This February marks the 100th anniversary of an Ohio State tradition. Since 1915, the chimes have been part of University life, housed in one of the oldest and most unique buildings on campus. WOSU’s Tom Rieland has this profile on the Chimes of Orton Hall…
Columbus, Other Ohio Cities Await Decision On Red Light Cameras
A case that tests how cities can use automated cameras to catch and fine those who speed and run red lights went before the Ohio Supreme Court today.
The case comes from a ticket that Bradley Walker of Kentucky got from an automated traffic camera when driving through Toledo in 2009. In 2011, he filed suit, claiming that the process by which he would appeal the ticket was unconstitutional. Cities typically send a camera ticket appeal to an administrative hearing rather than into the court system, since the violation is civil, not criminal. And thatâ€™s appropriate under Ohioâ€™s constitution, says Adam Loukx, who argued for the city of Toledo.
â€œA principal part of that constitution is the home rule authority of a city to self-govern. And a principal part of self-government, we submit, is the ability to set up administrative appeal boards to have quasi-judicial hearings on matters of local controversy,â€ says Loukx
Loukx said if all disputes ended up in the courts, theyâ€™d be overwhelmed â€“ so cities have set up administrative panels such as civil service commissions, tax appeals boards, even taxicab commissions and dance hall review boards. And he said anyone who wants to appeal a traffic camera ticket can do so after they pay the fine. And if they donâ€™t like the hearing officerâ€™s decision, they can take it to court â€“ though he said that hasnâ€™t happened often, and that information about the court option usually doesnâ€™t accompany the ticket when itâ€™s sent in the mail.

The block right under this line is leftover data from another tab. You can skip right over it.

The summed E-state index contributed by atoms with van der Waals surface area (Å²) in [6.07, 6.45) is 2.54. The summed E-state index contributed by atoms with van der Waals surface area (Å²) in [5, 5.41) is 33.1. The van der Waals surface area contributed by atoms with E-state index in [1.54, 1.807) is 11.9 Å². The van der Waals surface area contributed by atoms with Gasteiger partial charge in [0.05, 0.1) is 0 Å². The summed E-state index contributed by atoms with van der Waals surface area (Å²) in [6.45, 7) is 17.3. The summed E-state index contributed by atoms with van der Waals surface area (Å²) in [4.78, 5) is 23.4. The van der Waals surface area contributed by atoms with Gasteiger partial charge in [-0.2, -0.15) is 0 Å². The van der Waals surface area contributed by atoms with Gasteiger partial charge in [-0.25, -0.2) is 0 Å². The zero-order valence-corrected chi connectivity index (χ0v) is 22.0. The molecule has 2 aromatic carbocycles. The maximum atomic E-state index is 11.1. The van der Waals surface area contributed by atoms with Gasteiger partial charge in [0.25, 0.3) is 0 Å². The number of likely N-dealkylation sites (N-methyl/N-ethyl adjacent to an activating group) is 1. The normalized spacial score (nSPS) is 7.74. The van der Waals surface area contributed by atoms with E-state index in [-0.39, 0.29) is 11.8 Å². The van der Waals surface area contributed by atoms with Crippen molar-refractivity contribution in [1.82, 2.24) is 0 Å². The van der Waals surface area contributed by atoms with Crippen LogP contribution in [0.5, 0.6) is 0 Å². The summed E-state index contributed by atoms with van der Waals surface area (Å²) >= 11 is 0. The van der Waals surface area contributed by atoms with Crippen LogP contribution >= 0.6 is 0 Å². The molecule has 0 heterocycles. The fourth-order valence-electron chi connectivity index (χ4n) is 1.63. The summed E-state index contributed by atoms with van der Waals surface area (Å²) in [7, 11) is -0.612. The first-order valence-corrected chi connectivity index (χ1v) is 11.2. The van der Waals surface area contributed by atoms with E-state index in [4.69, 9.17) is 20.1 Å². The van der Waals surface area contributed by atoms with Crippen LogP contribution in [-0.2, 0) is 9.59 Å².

But Andrew Mayle, representing the cited driver Bradley Walker, argued that the administrative hearing process created by Toledo is unconstitutional because state lawmakers havenâ€™t allowed it.
â€œThe municipal court has jurisdiction unless the General Assembly says otherwise. Toledo cannot self-create an exception,â€ says Mayle.
And Mayle said drivers who donâ€™t want to pay the tickets while they appeal the violations could risk losing their cars because the law allows the city to act on those tickets as if they were debts. After the arguments, the attorneys for the city of Toledo and the camera operating company declined comment. But Maurice Thompson from the libertarian 1851 Center for Constitutional Law was talking. He helped Bradley Walkerâ€™s team, but for a bigger overall goal.
â€œAs a nominal legal matter, winning this case for us does not shut down the camera programs. What it means is that red light camera tickets have to go through the municipal court. Now, as a pragmatic economic matter, what it means is that itâ€™s no longer profitable and lucrative for cities to pursue these things,â€ says Thompson.
And the driver, Bradley Walker, was also there to see his case argued before the stateâ€™s highest court.
â€œKind of surprised that it went like it did. I will tell you that, did I expect when we first started talking about what was there that we didnâ€™t appear today? I canâ€™t tell you that I would ever believe that would be the case.â€
A previous Ohio Supreme Court decision ruled cameras to catch speeders and red light runners are legal. It could be several months before a ruling on the hearing process, which Thompson says is used by the 15 Ohio communities that have traffic cameras.